|Rowan A. Greer III|
What would prompt a renowned scholar of Patristics to agree to write an introduction ( below) to a student authored journal of satirical essays at Yale Divinity School entitled Holy Smoke?
Perhaps Professor Christopher Beeley, who succeeded Mr. Greer at Yale, suggests the answer in his obituary tribute: A Generous Scholar-Priest.
"Many noted how willingly he attended to the least scholarly students as much as the brightest lights. He had a gift for drawing out the genius in even the most ignorant question, teaching
you so subtly and charitably as to almost hide the fact that you didn't already know it."
|Mr. Greer and devoted companion.|
Professor Christopher Beeley
Yale Divinity School
July 10, 2015
Dear Mr. Beeley:
I read with great satisfaction your tribute to Rowan Greer which I discovered only today on the Internet.
I was particularly pleased that you did justice to him as meticulous scholar and believer. And as aloof from the academic fads of the moment.
As Letty Russell once averred with a mixture of impatience and (I suspect) respect : "Rowan Greer lives in the third century ".
That made seeing him in tennis garb on the YDS courts all the more amazing ---- not quite a priest on skateboard , but close.
You rightly spoke of his devotion to the average student.
Almost my first class with him at YDS in 1976 as an M. Div candidate, I knocked on his office door and confessed my doubts that I was too secular and too untutored in the the Bible to succeed at YDS.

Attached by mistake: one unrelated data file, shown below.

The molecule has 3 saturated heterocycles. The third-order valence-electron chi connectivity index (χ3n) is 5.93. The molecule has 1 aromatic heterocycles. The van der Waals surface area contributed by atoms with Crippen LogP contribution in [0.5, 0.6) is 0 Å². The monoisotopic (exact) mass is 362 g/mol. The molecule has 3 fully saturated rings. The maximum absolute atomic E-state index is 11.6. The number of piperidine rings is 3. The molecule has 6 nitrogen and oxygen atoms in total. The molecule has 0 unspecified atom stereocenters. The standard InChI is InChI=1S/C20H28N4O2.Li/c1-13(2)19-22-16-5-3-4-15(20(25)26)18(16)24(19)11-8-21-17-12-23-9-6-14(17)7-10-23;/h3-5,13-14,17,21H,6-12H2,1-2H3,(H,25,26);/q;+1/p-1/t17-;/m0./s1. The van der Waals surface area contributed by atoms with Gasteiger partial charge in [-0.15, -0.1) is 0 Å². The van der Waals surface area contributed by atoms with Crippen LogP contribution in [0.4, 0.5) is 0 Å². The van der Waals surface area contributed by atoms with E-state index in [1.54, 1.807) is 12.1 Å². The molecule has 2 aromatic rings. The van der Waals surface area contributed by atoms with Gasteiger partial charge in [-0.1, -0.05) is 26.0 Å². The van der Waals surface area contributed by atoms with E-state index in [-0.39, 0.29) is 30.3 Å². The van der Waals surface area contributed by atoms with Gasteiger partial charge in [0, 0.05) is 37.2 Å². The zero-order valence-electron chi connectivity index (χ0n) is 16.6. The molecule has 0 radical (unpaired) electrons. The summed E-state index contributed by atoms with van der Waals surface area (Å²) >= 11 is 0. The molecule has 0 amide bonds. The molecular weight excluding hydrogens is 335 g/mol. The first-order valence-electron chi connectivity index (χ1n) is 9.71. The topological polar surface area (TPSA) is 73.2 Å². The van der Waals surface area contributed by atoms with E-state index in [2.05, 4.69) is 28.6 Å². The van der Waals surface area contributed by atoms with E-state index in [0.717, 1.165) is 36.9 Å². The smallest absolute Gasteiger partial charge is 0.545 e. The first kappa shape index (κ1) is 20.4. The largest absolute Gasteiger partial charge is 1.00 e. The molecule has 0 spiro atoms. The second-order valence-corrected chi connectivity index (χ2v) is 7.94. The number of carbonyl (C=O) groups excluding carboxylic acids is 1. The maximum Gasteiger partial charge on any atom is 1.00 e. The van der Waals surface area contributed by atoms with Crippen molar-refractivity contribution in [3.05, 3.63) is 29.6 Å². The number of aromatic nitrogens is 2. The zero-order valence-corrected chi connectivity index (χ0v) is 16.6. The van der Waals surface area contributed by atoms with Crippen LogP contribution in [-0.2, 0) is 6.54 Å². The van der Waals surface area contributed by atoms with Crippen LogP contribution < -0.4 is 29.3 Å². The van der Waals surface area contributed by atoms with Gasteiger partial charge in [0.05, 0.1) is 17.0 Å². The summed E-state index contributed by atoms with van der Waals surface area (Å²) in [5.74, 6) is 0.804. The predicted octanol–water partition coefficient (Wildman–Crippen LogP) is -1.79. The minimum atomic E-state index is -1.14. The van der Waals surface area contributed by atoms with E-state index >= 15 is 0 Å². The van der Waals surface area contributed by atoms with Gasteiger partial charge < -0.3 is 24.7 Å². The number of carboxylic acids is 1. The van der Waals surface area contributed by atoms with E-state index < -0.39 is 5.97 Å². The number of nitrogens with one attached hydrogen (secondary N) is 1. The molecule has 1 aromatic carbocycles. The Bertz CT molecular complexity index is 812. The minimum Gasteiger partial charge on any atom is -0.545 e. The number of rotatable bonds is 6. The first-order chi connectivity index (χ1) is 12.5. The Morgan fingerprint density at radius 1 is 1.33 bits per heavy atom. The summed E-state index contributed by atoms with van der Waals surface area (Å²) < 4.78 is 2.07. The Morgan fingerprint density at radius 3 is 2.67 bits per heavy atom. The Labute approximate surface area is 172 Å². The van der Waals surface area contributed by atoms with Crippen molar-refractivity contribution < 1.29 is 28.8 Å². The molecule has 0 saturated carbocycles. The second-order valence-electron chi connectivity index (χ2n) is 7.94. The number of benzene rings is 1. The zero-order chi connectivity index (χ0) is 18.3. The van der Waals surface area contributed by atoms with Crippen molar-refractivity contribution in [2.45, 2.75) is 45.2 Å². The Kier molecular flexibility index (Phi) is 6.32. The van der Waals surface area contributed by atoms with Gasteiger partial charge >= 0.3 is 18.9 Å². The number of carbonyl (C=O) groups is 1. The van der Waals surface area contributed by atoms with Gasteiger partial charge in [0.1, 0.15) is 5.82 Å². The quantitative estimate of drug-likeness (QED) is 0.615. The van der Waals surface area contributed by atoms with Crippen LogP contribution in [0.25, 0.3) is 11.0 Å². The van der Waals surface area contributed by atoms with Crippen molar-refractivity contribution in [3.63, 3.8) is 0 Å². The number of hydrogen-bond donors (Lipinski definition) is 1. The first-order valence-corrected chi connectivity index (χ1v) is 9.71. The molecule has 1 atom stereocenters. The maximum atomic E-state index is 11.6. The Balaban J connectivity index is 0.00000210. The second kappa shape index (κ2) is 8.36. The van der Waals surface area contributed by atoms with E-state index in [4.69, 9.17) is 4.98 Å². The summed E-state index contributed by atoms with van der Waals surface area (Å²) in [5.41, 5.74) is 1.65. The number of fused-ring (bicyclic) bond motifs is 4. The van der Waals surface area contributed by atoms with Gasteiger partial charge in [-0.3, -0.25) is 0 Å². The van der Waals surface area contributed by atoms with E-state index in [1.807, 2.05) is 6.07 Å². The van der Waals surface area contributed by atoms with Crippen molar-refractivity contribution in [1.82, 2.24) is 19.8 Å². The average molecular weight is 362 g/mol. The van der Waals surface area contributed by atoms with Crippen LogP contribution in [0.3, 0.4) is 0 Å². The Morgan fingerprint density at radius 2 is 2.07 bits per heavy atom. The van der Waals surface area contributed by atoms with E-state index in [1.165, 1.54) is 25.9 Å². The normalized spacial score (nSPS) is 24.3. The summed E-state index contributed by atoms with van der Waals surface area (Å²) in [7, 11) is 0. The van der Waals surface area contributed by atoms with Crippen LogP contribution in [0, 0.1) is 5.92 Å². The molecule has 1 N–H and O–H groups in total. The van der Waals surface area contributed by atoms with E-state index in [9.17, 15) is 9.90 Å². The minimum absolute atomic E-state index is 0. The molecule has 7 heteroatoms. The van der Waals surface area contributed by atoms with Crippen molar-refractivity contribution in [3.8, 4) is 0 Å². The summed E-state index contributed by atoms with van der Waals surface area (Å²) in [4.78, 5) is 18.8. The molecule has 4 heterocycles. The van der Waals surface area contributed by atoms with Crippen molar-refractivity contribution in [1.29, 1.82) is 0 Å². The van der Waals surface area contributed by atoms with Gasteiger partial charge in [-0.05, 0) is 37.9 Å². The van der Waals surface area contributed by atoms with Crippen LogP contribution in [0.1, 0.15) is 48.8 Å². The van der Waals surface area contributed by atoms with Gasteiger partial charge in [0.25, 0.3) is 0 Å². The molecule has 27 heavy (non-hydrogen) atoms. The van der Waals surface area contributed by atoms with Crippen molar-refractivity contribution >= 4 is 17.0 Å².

Had I made a mistake? Would I flunk out?
He calmed me down and reassured me : "There are three grades at YDS --- Pass, High Pass and Honors. High Pass is what everyone gets".
And then he added: "The hardest thing about the place is getting in."
If that didn't calm me down his unflappably mellifluous voice made it clear.
And when later that year I began publishing a controversial essay sheet called "Holy Smoke: Opinionation from Holy Hill" Mr. Greer was one of the few faculty members who would allow himself to be seen reading it attentively at coffee hour.
Occasionally he would even praise my writing.
I don't know how it began but we exchanged Christmas cards for decades until two years ago when I wrote a follow up to see what was wrong.
He wrote back in his impeccable and tiny script, on the same plain folded sheet he used for decades, that he had been "hit by a truck" while walking the dog . (We had both shared our dog stories over the years.) I was flabbergasted.
He also mentioned that this accident had "set him back" from which comment I gathered he had been recuperating from something else prior to the accident. "Old age" was all he offered.
I knew better than to pry and sent my best wishes.
I did not hear from him this year until I scoured the Net today and found your wonderful tribute.
Paul D. Keane , '80
M.A, M.Div., M.Ed.
M.A, M.Div., M.Ed.